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What are the goals in treating Crohn's disease?

The main goals in treating Crohn's disease are to:

  1. Induce remission
  2. Maintain remission
  3. Improve the patient's quality of life
  4. Minimize toxicity

There is no cure for Crohn's disease; it is a chronic illness that patients will be dealing with throughout their life. The goals of therapy are to control the inflammation and symptoms; get the patient feeling back to normal (induce remission), keep the patient feeling normal, and reduce the number of recurrent flares (maintain remission), with the least toxic medications (fewest side effects). By accomplishing this, the patient's quality of life is enhanced. The hope is that patients are able to live normal lives without any limitations related to their disease.

With the discovery of new, more powerful medications, the goals of treating Crohn's disease have evolved and expanded to include:

  1. Healing the intestinal mucosa
  2. Preventing the complications of Crohn's disease (fistulae, abscesses, cancer)
  3. Preventing hospitalization
  4. Preventing surgery

Recent data suggests that the immunomodulators and newer biologic therapies can heal the mucosa successfully in a significant number of patients. At least in the short term, the biologics have been associated with fewer hospitalizations and surgeries. However, these more powerful medications are also associated with potentially more significant toxicity. Balancing the risks and benefits of the medications becomes an extremely important issue for patients and physicians dealing with the treatment of Crohn's disease.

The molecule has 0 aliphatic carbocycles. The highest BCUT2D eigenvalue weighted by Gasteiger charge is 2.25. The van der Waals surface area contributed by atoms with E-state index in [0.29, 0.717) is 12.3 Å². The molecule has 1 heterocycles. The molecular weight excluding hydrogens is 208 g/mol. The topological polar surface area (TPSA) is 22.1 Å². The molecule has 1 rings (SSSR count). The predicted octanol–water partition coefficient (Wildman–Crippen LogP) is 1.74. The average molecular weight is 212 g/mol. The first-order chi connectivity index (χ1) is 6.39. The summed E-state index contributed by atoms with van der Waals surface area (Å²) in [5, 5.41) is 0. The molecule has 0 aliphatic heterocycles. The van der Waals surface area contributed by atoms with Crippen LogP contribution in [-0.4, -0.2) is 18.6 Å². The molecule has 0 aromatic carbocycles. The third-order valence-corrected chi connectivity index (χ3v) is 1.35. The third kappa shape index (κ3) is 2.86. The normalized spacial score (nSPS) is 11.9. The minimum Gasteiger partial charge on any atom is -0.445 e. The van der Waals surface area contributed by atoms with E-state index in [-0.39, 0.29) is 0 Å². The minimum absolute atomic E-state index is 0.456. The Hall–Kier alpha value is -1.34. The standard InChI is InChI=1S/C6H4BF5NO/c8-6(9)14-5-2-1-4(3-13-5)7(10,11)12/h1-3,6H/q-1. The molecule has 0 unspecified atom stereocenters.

Since Crohn's disease tends to relapse, most patients will require long-term medication to sustain remission. The treatment of Crohn's disease requires a team of healthcare professionals including the primary care physician, gastroenterologist, and often a surgeon. A nutritionist, social worker, or psychologist may also be a part of the healthcare team if the situation dictates. The patients need to take an active role in their treatment. They should understand what their options are, how the medications work, what the side effects and toxicities of the medications are, and what the surgical options are. Most importantly, they should not be afraid to ask questions.

Contact Information

Inflammatory Bowel Disease Program
Digestive Disease Center
Beth Israel Deaconess Medical Center
330 Brookline Avenue
Boston, MA 02215
617-667-2135